Benefit to Fedora
Stays up to date with latest features, improvements security and bug fixes from gcc and glibc upstream.
The change to drop GCC 11 snapshots into rawhide earlier is meant to start more wide scale testing of GCC earlier. This means that package maintainers will not be faced with a onslaught on FTBFS issues in Feb/Mar and the GCC maintainers will not be as stressed trying to fix all Fedora related issues in a short time frame as well.
- Proposal owners: Fedora Toolchain Team (gcc, glibc, binutils, ...)
The gcc and glibc teams will need to move their respective upstream projects to a releasable state. For GCC this includes correctly building Fedora rawhide.
- Other developers: Developers need to ensure that gcc, binutils, and glibc in rawhide is stable and ready for the Fedora 34 branch. Given that glibc is backwards compatible and we have been testing the new glibc in rawhide it should make very little impact when updated, except for the occasional deprecation warnings and removal of legacy interfaces from public header files. GCC is currently being tested weekly against Fedora rawhide and fixes for issues discovered are continually dropping into rawhide to minimize the impact on package maintainers. However, we fully expect some issues to arise, particularly as the GCC team's tests are limited to x86_64.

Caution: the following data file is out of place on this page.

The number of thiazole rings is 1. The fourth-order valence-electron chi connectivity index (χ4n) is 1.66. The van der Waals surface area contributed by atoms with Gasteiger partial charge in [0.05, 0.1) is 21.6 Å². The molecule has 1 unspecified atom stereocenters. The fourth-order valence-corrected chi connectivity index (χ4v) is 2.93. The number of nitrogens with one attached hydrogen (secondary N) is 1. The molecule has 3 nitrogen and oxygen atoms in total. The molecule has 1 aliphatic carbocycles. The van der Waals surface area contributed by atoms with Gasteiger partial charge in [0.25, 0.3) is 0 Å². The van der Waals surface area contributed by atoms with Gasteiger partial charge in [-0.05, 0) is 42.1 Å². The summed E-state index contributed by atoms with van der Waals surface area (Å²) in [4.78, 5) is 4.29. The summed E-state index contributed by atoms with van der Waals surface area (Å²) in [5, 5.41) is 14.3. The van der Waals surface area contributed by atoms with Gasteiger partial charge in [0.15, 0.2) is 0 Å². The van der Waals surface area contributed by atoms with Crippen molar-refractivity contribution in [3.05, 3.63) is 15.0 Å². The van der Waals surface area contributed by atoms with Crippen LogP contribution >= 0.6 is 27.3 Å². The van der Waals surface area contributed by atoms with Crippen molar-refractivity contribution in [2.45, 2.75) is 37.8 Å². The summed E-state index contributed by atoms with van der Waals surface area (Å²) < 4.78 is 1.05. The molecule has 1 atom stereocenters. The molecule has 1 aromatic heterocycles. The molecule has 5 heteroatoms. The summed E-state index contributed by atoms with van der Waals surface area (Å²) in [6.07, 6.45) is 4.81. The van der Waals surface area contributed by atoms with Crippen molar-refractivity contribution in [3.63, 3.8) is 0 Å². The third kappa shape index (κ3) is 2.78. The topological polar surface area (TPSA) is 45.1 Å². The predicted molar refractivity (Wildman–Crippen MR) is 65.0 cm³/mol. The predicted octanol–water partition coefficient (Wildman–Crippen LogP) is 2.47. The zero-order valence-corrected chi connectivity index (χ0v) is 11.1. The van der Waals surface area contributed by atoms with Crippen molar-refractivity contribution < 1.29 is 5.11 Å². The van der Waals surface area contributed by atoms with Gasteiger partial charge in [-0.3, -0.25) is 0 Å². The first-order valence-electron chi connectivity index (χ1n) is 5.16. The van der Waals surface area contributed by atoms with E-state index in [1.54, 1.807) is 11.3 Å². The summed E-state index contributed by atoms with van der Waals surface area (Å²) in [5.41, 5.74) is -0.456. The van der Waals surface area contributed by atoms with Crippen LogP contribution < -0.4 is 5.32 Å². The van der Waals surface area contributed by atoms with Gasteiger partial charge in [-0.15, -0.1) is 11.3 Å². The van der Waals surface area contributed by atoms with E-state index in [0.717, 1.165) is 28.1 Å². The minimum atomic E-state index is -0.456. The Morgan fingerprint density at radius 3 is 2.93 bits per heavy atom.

- Release engineering: 9858
A mass rebuild is strongly encouraged.
- Policies and guidelines: The policies and guidelines do not need to be updated.
- Trademark approval: N/A (not needed for this Change)
The compiler, and the the library are backwards compatible with the previous version of Fedora.